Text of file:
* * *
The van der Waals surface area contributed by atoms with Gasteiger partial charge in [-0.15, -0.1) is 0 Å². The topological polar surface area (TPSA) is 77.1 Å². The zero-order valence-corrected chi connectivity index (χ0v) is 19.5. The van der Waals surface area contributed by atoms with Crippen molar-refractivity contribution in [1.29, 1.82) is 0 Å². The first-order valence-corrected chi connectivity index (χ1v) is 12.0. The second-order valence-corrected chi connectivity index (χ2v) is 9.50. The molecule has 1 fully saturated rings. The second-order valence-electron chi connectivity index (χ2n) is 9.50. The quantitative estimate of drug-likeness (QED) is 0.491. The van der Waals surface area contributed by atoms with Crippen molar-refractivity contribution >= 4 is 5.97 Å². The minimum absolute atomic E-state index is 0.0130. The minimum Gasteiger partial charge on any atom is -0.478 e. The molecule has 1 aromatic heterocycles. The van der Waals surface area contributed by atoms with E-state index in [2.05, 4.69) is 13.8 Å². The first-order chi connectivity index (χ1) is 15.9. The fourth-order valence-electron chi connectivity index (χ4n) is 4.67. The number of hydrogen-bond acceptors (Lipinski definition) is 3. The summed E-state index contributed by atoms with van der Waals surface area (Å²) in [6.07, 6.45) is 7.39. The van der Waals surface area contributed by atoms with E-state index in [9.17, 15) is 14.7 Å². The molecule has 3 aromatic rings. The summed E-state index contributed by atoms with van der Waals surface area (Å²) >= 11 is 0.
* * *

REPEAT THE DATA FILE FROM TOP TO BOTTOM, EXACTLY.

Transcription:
The van der Waals surface area contributed by atoms with Gasteiger partial charge in [-0.15, -0.1) is 0 Å². The topological polar surface area (TPSA) is 77.1 Å². The zero-order valence-corrected chi connectivity index (χ0v) is 19.5. The van der Waals surface area contributed by atoms with Crippen molar-refractivity contribution in [1.29, 1.82) is 0 Å². The first-order valence-corrected chi connectivity index (χ1v) is 12.0. The second-order valence-corrected chi connectivity index (χ2v) is 9.50. The molecule has 1 fully saturated rings. The second-order valence-electron chi connectivity index (χ2n) is 9.50. The quantitative estimate of drug-likeness (QED) is 0.491. The van der Waals surface area contributed by atoms with Crippen molar-refractivity contribution >= 4 is 5.97 Å². The minimum absolute atomic E-state index is 0.0130. The minimum Gasteiger partial charge on any atom is -0.478 e. The molecule has 1 aromatic heterocycles. The van der Waals surface area contributed by atoms with E-state index in [2.05, 4.69) is 13.8 Å². The first-order chi connectivity index (χ1) is 15.9. The fourth-order valence-electron chi connectivity index (χ4n) is 4.67. The number of hydrogen-bond acceptors (Lipinski definition) is 3. The summed E-state index contributed by atoms with van der Waals surface area (Å²) in [6.07, 6.45) is 7.39. The van der Waals surface area contributed by atoms with E-state index in [9.17, 15) is 14.7 Å². The molecule has 3 aromatic rings. The summed E-state index contributed by atoms with van der Waals surface area (Å²) >= 11 is 0.